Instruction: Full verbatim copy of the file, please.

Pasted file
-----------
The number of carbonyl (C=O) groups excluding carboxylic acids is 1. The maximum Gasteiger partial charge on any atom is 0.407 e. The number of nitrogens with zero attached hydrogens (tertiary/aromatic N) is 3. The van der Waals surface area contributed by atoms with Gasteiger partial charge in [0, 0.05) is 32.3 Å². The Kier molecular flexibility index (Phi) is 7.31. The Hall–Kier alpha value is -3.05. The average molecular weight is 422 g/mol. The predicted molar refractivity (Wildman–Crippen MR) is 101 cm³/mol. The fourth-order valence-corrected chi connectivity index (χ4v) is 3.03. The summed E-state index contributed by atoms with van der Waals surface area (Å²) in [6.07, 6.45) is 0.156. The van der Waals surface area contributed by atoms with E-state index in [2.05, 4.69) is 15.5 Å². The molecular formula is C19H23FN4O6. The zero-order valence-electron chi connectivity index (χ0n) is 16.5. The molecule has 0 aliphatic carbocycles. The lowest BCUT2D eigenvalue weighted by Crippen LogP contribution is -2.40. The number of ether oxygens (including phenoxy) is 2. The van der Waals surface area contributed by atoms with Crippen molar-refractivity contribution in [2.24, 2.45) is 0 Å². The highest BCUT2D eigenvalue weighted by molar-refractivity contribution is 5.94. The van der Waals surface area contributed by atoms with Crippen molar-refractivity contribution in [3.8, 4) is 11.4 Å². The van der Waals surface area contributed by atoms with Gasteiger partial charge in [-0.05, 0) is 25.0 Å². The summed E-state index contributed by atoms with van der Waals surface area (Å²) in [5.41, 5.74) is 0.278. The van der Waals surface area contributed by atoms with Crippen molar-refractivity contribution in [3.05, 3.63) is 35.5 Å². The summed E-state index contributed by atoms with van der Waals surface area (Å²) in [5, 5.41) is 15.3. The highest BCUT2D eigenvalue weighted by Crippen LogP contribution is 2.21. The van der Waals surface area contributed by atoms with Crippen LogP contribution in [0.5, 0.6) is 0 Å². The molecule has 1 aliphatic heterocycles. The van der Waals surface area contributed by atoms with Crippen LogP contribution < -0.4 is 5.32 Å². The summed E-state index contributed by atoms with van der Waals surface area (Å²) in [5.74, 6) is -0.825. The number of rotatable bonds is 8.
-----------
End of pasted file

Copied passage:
The number of carbonyl (C=O) groups excluding carboxylic acids is 1. The maximum Gasteiger partial charge on any atom is 0.407 e. The number of nitrogens with zero attached hydrogens (tertiary/aromatic N) is 3. The van der Waals surface area contributed by atoms with Gasteiger partial charge in [0, 0.05) is 32.3 Å². The Kier molecular flexibility index (Phi) is 7.31. The Hall–Kier alpha value is -3.05. The average molecular weight is 422 g/mol. The predicted molar refractivity (Wildman–Crippen MR) is 101 cm³/mol. The fourth-order valence-corrected chi connectivity index (χ4v) is 3.03. The summed E-state index contributed by atoms with van der Waals surface area (Å²) in [6.07, 6.45) is 0.156. The van der Waals surface area contributed by atoms with E-state index in [2.05, 4.69) is 15.5 Å². The molecular formula is C19H23FN4O6. The zero-order valence-electron chi connectivity index (χ0n) is 16.5. The molecule has 0 aliphatic carbocycles. The lowest BCUT2D eigenvalue weighted by Crippen LogP contribution is -2.40. The number of ether oxygens (including phenoxy) is 2. The van der Waals surface area contributed by atoms with Crippen molar-refractivity contribution in [2.24, 2.45) is 0 Å². The highest BCUT2D eigenvalue weighted by molar-refractivity contribution is 5.94. The van der Waals surface area contributed by atoms with Crippen molar-refractivity contribution in [3.8, 4) is 11.4 Å². The van der Waals surface area contributed by atoms with Gasteiger partial charge in [-0.05, 0) is 25.0 Å². The summed E-state index contributed by atoms with van der Waals surface area (Å²) in [5.41, 5.74) is 0.278. The van der Waals surface area contributed by atoms with Crippen molar-refractivity contribution in [3.05, 3.63) is 35.5 Å². The summed E-state index contributed by atoms with van der Waals surface area (Å²) in [5, 5.41) is 15.3. The highest BCUT2D eigenvalue weighted by Crippen LogP contribution is 2.21. The van der Waals surface area contributed by atoms with Crippen LogP contribution in [0.5, 0.6) is 0 Å². The molecule has 1 aliphatic heterocycles. The van der Waals surface area contributed by atoms with Crippen LogP contribution < -0.4 is 5.32 Å². The summed E-state index contributed by atoms with van der Waals surface area (Å²) in [5.74, 6) is -0.825. The number of rotatable bonds is 8.